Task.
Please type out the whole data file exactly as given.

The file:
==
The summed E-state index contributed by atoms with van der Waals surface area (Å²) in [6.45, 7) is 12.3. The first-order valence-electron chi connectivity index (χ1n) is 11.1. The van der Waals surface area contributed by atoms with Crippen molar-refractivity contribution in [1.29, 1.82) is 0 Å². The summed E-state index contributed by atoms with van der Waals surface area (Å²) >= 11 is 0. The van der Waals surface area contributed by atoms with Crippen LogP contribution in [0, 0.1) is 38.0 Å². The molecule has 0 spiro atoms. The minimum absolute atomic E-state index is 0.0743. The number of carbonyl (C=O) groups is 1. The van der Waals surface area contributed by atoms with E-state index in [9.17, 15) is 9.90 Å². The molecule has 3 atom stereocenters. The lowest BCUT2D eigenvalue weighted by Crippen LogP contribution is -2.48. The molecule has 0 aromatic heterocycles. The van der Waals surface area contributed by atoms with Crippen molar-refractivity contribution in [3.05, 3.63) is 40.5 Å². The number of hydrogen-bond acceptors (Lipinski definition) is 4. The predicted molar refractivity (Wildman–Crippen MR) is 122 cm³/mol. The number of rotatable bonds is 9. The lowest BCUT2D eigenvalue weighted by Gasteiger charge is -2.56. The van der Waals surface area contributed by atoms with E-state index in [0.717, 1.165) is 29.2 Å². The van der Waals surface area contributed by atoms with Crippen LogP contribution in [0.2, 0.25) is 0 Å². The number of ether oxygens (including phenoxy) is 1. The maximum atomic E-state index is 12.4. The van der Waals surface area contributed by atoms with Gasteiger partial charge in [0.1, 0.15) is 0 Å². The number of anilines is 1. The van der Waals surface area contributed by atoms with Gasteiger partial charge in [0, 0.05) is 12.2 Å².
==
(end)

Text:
The summed E-state index contributed by atoms with van der Waals surface area (Å²) in [6.45, 7) is 12.3. The first-order valence-electron chi connectivity index (χ1n) is 11.1. The van der Waals surface area contributed by atoms with Crippen molar-refractivity contribution in [1.29, 1.82) is 0 Å². The summed E-state index contributed by atoms with van der Waals surface area (Å²) >= 11 is 0. The van der Waals surface area contributed by atoms with Crippen LogP contribution in [0, 0.1) is 38.0 Å². The molecule has 0 spiro atoms. The minimum absolute atomic E-state index is 0.0743. The number of carbonyl (C=O) groups is 1. The van der Waals surface area contributed by atoms with E-state index in [9.17, 15) is 9.90 Å². The molecule has 3 atom stereocenters. The lowest BCUT2D eigenvalue weighted by Crippen LogP contribution is -2.48. The molecule has 0 aromatic heterocycles. The van der Waals surface area contributed by atoms with Crippen molar-refractivity contribution in [3.05, 3.63) is 40.5 Å². The number of hydrogen-bond acceptors (Lipinski definition) is 4. The predicted molar refractivity (Wildman–Crippen MR) is 122 cm³/mol. The number of rotatable bonds is 9. The lowest BCUT2D eigenvalue weighted by Gasteiger charge is -2.56. The van der Waals surface area contributed by atoms with E-state index in [0.717, 1.165) is 29.2 Å². The van der Waals surface area contributed by atoms with Crippen LogP contribution in [0.2, 0.25) is 0 Å². The number of ether oxygens (including phenoxy) is 1. The maximum atomic E-state index is 12.4. The van der Waals surface area contributed by atoms with Gasteiger partial charge in [0.1, 0.15) is 0 Å². The number of anilines is 1. The van der Waals surface area contributed by atoms with Gasteiger partial charge in [0, 0.05) is 12.2 Å².